While astrophysicist Neil deGrasse Tyson believes all individuals have a right to their own beliefs, he's passionate about what should be taught in science class -- science.
The light your eye captures from this object tonight has traveled through space since Galileo first used a telescope.
The phenomenon where our brains find seemingly significant patterns in images or sounds has an actual name: pareidolia. Remember this one if you want to impress in your next round of Scrabble or trivia night.
Jupiter is at maximum brilliancy, reflecting the greatest amount of sunlight straight back to us, and it's also visible all night, rising at sunset and setting at sunrise.
Over the next few days Earth will be passing through a stream of cosmic debris left in the wake of a near-Earth asteroid, 2003 EH1. Intersecting this trail of rocky particles means that some of these little guys will be pulled down into our atmosphere by Earth's gravity, causing a nice meteor shower.
At this time of year, people often ask for my astronomical/religious opinion: "What was the Star of Bethlehem?" What was this heavenly sign that a savior, that a Messiah, that Jesus was born? Can modern science prove what this object really was?
The milestone of our third mirror captures more than a moment in time, it heralds a rapidly approaching period of discovery.
You may catch it as you're commuting home or walking into the house. At first it looks like a plane but it doesn't move like a plane. It just glistens and when you stare at it long enough you will wonder, "Wow, what is that thing?
Comet ISON is now two days away from a close encounter with the Sun, an encounter that it very well may not survive. On Thursday ISON will sweep around the Sun, clearing its roiling surface by as little as 800,000 miles. After Thanksgiving, one of three fates will have come to pass.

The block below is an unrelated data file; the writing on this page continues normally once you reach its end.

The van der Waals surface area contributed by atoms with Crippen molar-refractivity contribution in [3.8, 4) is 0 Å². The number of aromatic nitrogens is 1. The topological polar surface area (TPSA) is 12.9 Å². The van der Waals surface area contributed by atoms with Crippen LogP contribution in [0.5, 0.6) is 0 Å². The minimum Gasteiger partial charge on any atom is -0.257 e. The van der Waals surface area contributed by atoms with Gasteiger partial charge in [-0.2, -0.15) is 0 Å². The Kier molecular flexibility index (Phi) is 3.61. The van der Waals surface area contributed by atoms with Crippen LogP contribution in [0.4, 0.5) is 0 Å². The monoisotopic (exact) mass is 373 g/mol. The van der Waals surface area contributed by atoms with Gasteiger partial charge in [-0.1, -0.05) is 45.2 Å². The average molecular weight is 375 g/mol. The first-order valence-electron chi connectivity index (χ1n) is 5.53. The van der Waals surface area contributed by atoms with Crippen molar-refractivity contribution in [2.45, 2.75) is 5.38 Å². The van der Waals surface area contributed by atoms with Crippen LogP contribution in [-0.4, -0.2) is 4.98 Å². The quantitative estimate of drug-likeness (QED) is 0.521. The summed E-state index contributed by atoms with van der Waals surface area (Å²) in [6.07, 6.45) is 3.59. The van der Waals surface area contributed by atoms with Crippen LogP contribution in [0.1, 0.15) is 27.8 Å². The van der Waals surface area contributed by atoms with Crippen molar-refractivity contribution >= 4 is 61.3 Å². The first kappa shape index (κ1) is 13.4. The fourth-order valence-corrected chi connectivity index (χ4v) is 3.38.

The first Earth-sized planet with approximately as much rock as Earth has been identified, raising the possibility that we might not be rocking alone ...
Go ahead, try it. Step outside tonight and glance skyward, pick any star and then visualize its own rocky, Earthy little ball orbiting around it, with some form of life potentially dancing a tango on top.
Last week, the first round of papers related to last year's spectacular asteroid explosion over Chelyabinsk, Russia, appeared. One of the most significant conclusions suggests that we may have underestimated the number of building-sized asteroids by up to a factor of 10.
Comet ISON (C/2012 S1), the much-anticipated visitor from the distant depths of the solar system, continues to brighten and this week should reach naked-eye visibility as seen from a dark sky, away from city lights.
My personal journey feels less orchestrated and more like the random orchestra I created for a computer programming assignment in college.